Due to this combination of scholars and practitioners, we were able to discuss challenges and solutions on a more theoretic level and ask practitioners to experiment with new ideas in their daily work. We tried to build a bridge between the science communication theory and practice. We aimed to not only research the challenges in the current science communication landscape as neutral observers, but we tried to put our ideas and research into practice, with help of many science communicators. Vice versa, the insights from practitioners who experimented with ideas in their daily work have been very important input for follow-up meetings in the Rethinkerspaces, as well as for the research done in the RETHINK project.


And what were those insights?


We see that many people who engage in the public discussion about science, and especially scientists and politicians, try to provide people with certainty in these uncertain times. They encounter science sceptics online, or they see that people disregard scientific information. Their almost automatic response is to ‘explain the science once more’. This includes ambiguities about how people should respond to the value of scientific information, how people should act or what measurements are justified in certain situations, with providing even more scientific information and facts.


Illustration by Enith Vlooswijk

This is problematic, for it assumes that misunderstandings or disagreements about scientific facts are because ‘the other’ is ignorant or does not have the correct knowledge. A large part of my PhD research is focused on the way in which people make sense of science. People do not make sense of science by finding more scientific information about the topic. They try to find how to interpret the information, what the meaning of the information is in their daily lives. People do this with help of their personal situations, their pre-existing values and beliefs, and their social context. They watch what other people are doing and compare this to their own perspective.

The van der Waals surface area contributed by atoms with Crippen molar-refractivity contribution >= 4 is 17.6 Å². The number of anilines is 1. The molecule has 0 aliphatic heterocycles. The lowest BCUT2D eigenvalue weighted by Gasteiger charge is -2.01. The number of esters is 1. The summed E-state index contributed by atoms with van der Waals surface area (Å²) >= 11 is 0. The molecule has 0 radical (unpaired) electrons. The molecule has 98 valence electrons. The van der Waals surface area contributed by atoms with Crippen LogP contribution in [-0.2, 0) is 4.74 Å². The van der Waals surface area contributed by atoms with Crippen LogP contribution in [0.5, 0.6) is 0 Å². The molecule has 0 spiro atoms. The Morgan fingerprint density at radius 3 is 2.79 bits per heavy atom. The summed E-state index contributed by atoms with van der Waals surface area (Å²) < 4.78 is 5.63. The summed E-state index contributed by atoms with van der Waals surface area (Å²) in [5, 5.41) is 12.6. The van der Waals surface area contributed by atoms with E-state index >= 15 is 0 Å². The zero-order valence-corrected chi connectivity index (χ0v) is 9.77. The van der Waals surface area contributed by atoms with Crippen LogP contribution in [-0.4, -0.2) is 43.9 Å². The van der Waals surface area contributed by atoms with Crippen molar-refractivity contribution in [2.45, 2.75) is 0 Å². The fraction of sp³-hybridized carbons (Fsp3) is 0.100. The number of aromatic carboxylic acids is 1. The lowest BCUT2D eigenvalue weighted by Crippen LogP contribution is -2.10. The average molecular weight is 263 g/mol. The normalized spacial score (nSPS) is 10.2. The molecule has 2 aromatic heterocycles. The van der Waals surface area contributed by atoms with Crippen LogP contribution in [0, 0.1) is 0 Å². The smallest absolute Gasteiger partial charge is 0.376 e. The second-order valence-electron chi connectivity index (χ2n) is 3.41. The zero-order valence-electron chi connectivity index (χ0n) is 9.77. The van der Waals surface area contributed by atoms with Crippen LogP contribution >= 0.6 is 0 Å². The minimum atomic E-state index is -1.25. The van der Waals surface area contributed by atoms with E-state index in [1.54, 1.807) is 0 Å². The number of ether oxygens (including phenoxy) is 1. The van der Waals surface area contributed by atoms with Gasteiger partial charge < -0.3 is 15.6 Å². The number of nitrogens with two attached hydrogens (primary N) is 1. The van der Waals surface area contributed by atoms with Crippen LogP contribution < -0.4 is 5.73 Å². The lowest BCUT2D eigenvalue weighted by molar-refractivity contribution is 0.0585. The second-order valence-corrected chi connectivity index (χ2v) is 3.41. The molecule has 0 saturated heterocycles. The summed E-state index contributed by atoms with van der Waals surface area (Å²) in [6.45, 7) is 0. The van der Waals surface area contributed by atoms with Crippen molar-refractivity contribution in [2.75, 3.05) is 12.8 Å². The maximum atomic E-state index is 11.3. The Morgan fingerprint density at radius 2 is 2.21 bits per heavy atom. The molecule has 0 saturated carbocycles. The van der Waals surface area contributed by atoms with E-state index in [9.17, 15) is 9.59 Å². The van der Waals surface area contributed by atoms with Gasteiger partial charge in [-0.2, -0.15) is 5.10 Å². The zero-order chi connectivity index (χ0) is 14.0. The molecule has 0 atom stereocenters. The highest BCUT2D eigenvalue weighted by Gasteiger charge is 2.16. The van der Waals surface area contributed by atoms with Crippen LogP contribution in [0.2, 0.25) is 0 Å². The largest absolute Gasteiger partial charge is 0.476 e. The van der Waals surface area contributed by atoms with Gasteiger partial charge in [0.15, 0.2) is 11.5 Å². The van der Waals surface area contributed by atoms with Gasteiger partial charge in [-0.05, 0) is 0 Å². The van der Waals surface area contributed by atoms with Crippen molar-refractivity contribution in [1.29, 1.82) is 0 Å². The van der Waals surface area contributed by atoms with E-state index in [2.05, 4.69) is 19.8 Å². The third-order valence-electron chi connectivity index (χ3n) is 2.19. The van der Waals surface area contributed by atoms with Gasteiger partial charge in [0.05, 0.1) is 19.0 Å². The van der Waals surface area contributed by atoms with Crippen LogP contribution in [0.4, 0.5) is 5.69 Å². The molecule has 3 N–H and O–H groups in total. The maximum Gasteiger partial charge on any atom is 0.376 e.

We saw that citizens only rarely refer to science communication output. This is a sobering insight for science communicators. In addition, science communicators mentioned they felt a disconnect with audiences and they struggled to attune to these personal and contextual factors. For example, especially in an online setting, people are nothing more than a profile picture; they remain anonymous, and their values and worldviews often remain unknown.


We found that it is important for science communicators to develop reflective practices for that.


What exactly are reflective practitioners and why is it needed?


A reflective practitioner critically explores what assumptions they have about audiences. Next, reflective practitioners are aware of how their own perspective on science, and their values and worldviews, influence how they communicate about science to audiences. This is an important step in attuning one’s science communication practice to what citizens need to make sense of science. It can help practitioners to transform their practice and make a shift away from ‘explaining the facts once more’. It not only helps citizens to feel heard or know their concerns are legitimate, but also helps practitioners untangle why some of their outputs do not have the intended effects in audiences.